Stress at work
Many of us like to maintain a positive work life balance with minimal levels of stress, so if you have a client who wants to talk about stress at work, it’s important to first understand what is causing the stress and why they are finding it stressful.
When assessing occupational stress, it can be helpful to focus on two variables:
- Workload – Job demand that covers the amount of work, effort and difficulty
- Control – The amount of freedom to prioritize or schedule work
If somebody has a high workload and low control, they do not have a choice over their schedule of work or how they deliver it. They could be moving from over worked to under worked without the ability to regulate or manage what is happening. When these two factors are combined, stress at work will normally be at its maximum.
Their manager can also play a key role in raising or reducing levels of stress at work, because they are the ones who normally have control over what work takes place. So it is important to consider if the manager is supporting their team and if they are generating workplace stress.
Some of the key questions to consider when coaching workplace stress:
- How is the work being allocated?
- How clear are the instructions?
- What other priorities are there now or next?
- What exactly is expected and by when?
- If there is a skill gap, what training is available?
- What resources are available to help get the work delivered?
Other factors to consider as they also cause stress at work, could be the type of role an individual has. Are they a Police officer or frontline health care worker in the Emergency Department, or is the location or environment they work in stressful like an oil rig or in a mine?
On the other hand, if your client has a high sense of control over their work, they will normally be protected from the adverse consequences of stress at work. If they are themselves a manager for example, or somebody who is self-employed, they can certainly have an often-heavy workload. However, as they are also relatively free to manage their priorities and schedules, they will normally feel more in control and less stressed.
But being a manager is also not without stress. Managing a large team, making difficult decisions or being responsible for something not being delivered on time will all bring their own type of stress. So it is important to check how this stress is managed too and if any of this stress is being pushed onto the team?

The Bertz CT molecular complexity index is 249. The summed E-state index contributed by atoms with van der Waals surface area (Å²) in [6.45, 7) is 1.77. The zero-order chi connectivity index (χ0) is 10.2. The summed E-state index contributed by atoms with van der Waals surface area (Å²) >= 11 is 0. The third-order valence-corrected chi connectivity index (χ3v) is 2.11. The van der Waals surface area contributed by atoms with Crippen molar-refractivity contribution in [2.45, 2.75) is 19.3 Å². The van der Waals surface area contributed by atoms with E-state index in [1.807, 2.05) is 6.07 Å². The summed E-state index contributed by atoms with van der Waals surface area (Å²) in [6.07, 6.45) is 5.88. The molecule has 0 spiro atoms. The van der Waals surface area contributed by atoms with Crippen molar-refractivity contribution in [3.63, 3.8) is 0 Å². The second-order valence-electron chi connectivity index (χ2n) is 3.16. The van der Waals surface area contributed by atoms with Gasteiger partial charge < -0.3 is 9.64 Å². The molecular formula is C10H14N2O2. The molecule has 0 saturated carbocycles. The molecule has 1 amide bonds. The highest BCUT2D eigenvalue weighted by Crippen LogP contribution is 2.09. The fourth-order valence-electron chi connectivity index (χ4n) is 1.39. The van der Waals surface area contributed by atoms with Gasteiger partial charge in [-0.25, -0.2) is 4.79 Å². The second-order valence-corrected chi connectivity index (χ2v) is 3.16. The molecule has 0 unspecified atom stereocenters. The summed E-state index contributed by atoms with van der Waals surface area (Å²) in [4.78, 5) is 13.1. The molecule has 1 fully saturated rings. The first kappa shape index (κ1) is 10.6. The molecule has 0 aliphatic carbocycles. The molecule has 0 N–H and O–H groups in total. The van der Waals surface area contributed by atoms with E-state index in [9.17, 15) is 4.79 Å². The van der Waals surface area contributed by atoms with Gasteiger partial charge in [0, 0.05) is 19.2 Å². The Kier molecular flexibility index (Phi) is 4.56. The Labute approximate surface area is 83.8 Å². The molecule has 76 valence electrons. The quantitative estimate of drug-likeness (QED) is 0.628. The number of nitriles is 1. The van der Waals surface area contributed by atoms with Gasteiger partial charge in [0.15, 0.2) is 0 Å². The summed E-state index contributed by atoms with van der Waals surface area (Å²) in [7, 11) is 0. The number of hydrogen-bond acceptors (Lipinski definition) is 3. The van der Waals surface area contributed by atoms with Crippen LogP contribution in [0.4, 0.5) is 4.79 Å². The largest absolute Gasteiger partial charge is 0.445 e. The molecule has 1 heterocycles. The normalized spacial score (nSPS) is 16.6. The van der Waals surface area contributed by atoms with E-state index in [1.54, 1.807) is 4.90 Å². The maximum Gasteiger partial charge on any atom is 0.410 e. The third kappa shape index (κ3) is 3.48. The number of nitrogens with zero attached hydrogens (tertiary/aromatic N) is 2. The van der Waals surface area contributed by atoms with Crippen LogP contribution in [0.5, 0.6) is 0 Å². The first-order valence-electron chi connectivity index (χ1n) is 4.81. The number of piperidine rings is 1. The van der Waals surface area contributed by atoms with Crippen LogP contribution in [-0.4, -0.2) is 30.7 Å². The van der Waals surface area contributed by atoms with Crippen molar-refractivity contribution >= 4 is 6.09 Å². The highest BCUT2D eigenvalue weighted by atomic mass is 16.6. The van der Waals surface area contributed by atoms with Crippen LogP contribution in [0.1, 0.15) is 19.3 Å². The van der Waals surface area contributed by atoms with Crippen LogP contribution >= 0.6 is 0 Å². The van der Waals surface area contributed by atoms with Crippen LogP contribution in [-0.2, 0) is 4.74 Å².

We know all occupations will have some level of stress and it’s normally when we have demands on us, that exceed what we feel we can cope with. So if your client wants to talk about workplace stress, check workload and control to first see if they are in a ‘subordinate’ role. Because having a limited sense of control over what is happening, will cause stress. Especially if they have to submit to orders, they do not always agree with.
Dealing with stress
Stress enables us to describe in a single word, the range of issues and difficulties we face when adapting to changes and challenges within our everyday life. Some people will have a natural ability to manage stress and others may look for help from a professional coach.
With help, they can learn through experience or training to recognize what causes stress and how best to manage it. But many strategies do exist to help all of us deal with stress and understand how we react to it, so we can learn to cope with the modern world.
Support your clients and explore the potential negative impact stress could have on their performance, by checking out our exclusive ebook and workshop kit in the online shop:
- Coaching stress management – Learn about stress and how it impacts on performance with this step by step guide for coaching Stress Management. It also includes our ideas for how you can manage your own stress levels as a coach.
- Understanding Stress Workshop – Use this kit to confidently deliver an interactive half-day understanding stress workshop. It supports discussions that will help your clients understand stress and how it impacts on their everyday lives and the people around them.
We have also published a full range of resources specifically aimed at supporting you as a professional coach and constantly add new content to the site, so please check our on-line shop and look at the full range of games, ebooks and kits. Or read some of the other blog posts written by our team of international coaches.
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